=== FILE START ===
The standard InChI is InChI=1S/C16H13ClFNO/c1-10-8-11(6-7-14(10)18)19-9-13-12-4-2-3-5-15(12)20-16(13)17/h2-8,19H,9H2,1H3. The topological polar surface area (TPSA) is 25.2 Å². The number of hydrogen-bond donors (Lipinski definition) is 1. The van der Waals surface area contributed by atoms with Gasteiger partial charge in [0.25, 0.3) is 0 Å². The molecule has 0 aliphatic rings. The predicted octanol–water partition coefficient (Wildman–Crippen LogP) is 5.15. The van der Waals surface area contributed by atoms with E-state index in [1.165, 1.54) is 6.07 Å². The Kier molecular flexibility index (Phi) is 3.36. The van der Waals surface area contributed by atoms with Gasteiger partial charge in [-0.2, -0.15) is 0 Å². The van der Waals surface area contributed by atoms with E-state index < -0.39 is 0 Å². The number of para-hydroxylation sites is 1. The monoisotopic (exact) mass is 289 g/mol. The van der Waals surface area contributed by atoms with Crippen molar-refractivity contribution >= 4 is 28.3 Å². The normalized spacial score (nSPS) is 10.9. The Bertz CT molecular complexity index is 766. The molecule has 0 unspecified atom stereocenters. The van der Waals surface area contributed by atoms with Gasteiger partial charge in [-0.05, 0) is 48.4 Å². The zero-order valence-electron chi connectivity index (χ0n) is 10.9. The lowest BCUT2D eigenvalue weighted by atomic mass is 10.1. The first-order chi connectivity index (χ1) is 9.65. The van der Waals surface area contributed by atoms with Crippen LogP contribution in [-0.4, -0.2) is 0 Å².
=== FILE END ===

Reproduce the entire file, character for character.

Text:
The standard InChI is InChI=1S/C16H13ClFNO/c1-10-8-11(6-7-14(10)18)19-9-13-12-4-2-3-5-15(12)20-16(13)17/h2-8,19H,9H2,1H3. The topological polar surface area (TPSA) is 25.2 Å². The number of hydrogen-bond donors (Lipinski definition) is 1. The van der Waals surface area contributed by atoms with Gasteiger partial charge in [0.25, 0.3) is 0 Å². The molecule has 0 aliphatic rings. The predicted octanol–water partition coefficient (Wildman–Crippen LogP) is 5.15. The van der Waals surface area contributed by atoms with E-state index in [1.165, 1.54) is 6.07 Å². The Kier molecular flexibility index (Phi) is 3.36. The van der Waals surface area contributed by atoms with Gasteiger partial charge in [-0.2, -0.15) is 0 Å². The van der Waals surface area contributed by atoms with E-state index < -0.39 is 0 Å². The number of para-hydroxylation sites is 1. The monoisotopic (exact) mass is 289 g/mol. The van der Waals surface area contributed by atoms with Crippen molar-refractivity contribution >= 4 is 28.3 Å². The normalized spacial score (nSPS) is 10.9. The Bertz CT molecular complexity index is 766. The molecule has 0 unspecified atom stereocenters. The van der Waals surface area contributed by atoms with Gasteiger partial charge in [-0.05, 0) is 48.4 Å². The zero-order valence-electron chi connectivity index (χ0n) is 10.9. The lowest BCUT2D eigenvalue weighted by atomic mass is 10.1. The first-order chi connectivity index (χ1) is 9.65. The van der Waals surface area contributed by atoms with Crippen LogP contribution in [-0.4, -0.2) is 0 Å².